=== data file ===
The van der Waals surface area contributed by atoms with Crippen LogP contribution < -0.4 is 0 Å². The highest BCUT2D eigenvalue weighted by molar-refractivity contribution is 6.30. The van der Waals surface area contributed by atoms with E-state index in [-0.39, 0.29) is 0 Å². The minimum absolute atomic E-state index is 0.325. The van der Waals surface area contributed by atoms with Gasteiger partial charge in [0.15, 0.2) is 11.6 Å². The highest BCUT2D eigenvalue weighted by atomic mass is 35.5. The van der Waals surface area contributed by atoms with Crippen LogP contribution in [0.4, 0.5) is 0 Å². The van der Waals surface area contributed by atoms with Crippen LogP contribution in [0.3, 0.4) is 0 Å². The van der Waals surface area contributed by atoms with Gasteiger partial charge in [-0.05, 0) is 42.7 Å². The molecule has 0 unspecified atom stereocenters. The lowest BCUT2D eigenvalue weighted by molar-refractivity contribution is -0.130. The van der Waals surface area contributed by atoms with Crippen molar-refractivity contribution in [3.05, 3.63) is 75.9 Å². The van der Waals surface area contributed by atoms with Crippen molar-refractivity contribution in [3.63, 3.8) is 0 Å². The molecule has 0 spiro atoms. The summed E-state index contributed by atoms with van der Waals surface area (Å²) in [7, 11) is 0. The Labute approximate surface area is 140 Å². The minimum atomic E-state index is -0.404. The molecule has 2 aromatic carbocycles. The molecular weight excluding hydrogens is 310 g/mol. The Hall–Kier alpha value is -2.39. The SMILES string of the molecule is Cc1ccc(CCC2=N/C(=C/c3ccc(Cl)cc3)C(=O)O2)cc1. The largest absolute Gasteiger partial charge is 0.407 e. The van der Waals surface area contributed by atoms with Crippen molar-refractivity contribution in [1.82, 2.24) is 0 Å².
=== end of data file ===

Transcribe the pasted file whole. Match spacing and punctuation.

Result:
The van der Waals surface area contributed by atoms with Crippen LogP contribution < -0.4 is 0 Å². The highest BCUT2D eigenvalue weighted by molar-refractivity contribution is 6.30. The van der Waals surface area contributed by atoms with E-state index in [-0.39, 0.29) is 0 Å². The minimum absolute atomic E-state index is 0.325. The van der Waals surface area contributed by atoms with Gasteiger partial charge in [0.15, 0.2) is 11.6 Å². The highest BCUT2D eigenvalue weighted by atomic mass is 35.5. The van der Waals surface area contributed by atoms with Crippen LogP contribution in [0.4, 0.5) is 0 Å². The van der Waals surface area contributed by atoms with Crippen LogP contribution in [0.3, 0.4) is 0 Å². The van der Waals surface area contributed by atoms with Gasteiger partial charge in [-0.05, 0) is 42.7 Å². The molecule has 0 unspecified atom stereocenters. The lowest BCUT2D eigenvalue weighted by molar-refractivity contribution is -0.130. The van der Waals surface area contributed by atoms with Crippen molar-refractivity contribution in [3.05, 3.63) is 75.9 Å². The van der Waals surface area contributed by atoms with Crippen molar-refractivity contribution in [3.63, 3.8) is 0 Å². The molecule has 0 spiro atoms. The summed E-state index contributed by atoms with van der Waals surface area (Å²) in [7, 11) is 0. The Labute approximate surface area is 140 Å². The minimum atomic E-state index is -0.404. The molecule has 2 aromatic carbocycles. The molecular weight excluding hydrogens is 310 g/mol. The Hall–Kier alpha value is -2.39. The SMILES string of the molecule is Cc1ccc(CCC2=N/C(=C/c3ccc(Cl)cc3)C(=O)O2)cc1. The largest absolute Gasteiger partial charge is 0.407 e. The van der Waals surface area contributed by atoms with Crippen molar-refractivity contribution in [1.82, 2.24) is 0 Å².